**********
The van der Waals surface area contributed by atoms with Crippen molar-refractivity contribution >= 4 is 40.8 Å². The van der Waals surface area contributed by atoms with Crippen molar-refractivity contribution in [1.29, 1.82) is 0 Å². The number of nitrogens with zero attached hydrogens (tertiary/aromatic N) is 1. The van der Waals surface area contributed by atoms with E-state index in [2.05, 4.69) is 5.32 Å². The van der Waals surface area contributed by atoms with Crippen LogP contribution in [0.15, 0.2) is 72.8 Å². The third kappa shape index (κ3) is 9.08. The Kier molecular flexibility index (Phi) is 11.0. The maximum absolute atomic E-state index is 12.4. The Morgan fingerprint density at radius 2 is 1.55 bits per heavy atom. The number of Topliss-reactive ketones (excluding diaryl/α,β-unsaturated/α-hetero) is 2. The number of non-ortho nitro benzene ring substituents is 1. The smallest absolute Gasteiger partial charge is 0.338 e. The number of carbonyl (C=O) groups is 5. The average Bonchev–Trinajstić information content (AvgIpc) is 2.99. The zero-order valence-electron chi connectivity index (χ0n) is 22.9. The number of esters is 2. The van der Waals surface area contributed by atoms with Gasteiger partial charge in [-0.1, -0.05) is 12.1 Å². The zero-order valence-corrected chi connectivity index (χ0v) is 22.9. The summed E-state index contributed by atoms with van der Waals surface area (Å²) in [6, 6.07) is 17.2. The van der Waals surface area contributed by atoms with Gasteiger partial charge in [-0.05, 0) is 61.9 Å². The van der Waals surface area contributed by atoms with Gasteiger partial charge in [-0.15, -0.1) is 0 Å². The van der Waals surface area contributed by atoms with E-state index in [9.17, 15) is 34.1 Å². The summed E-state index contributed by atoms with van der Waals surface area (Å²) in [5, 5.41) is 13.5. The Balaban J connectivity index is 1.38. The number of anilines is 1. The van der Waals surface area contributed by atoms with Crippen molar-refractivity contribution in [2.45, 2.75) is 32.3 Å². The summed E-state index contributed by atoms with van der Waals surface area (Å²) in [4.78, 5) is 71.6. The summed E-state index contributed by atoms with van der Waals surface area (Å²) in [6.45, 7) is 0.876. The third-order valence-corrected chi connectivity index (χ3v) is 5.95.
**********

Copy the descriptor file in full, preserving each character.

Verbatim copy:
The van der Waals surface area contributed by atoms with Crippen molar-refractivity contribution >= 4 is 40.8 Å². The van der Waals surface area contributed by atoms with Crippen molar-refractivity contribution in [1.29, 1.82) is 0 Å². The number of nitrogens with zero attached hydrogens (tertiary/aromatic N) is 1. The van der Waals surface area contributed by atoms with E-state index in [2.05, 4.69) is 5.32 Å². The van der Waals surface area contributed by atoms with Crippen LogP contribution in [0.15, 0.2) is 72.8 Å². The third kappa shape index (κ3) is 9.08. The Kier molecular flexibility index (Phi) is 11.0. The maximum absolute atomic E-state index is 12.4. The Morgan fingerprint density at radius 2 is 1.55 bits per heavy atom. The number of Topliss-reactive ketones (excluding diaryl/α,β-unsaturated/α-hetero) is 2. The number of non-ortho nitro benzene ring substituents is 1. The smallest absolute Gasteiger partial charge is 0.338 e. The number of carbonyl (C=O) groups is 5. The average Bonchev–Trinajstić information content (AvgIpc) is 2.99. The zero-order valence-electron chi connectivity index (χ0n) is 22.9. The number of esters is 2. The van der Waals surface area contributed by atoms with Gasteiger partial charge in [-0.1, -0.05) is 12.1 Å². The zero-order valence-corrected chi connectivity index (χ0v) is 22.9. The summed E-state index contributed by atoms with van der Waals surface area (Å²) in [6, 6.07) is 17.2. The van der Waals surface area contributed by atoms with Gasteiger partial charge in [-0.05, 0) is 61.9 Å². The van der Waals surface area contributed by atoms with Gasteiger partial charge in [-0.15, -0.1) is 0 Å². The van der Waals surface area contributed by atoms with E-state index in [9.17, 15) is 34.1 Å². The summed E-state index contributed by atoms with van der Waals surface area (Å²) in [5, 5.41) is 13.5. The Balaban J connectivity index is 1.38. The number of anilines is 1. The van der Waals surface area contributed by atoms with Crippen molar-refractivity contribution in [2.45, 2.75) is 32.3 Å². The summed E-state index contributed by atoms with van der Waals surface area (Å²) in [4.78, 5) is 71.6. The summed E-state index contributed by atoms with van der Waals surface area (Å²) in [6.45, 7) is 0.876. The third-order valence-corrected chi connectivity index (χ3v) is 5.95.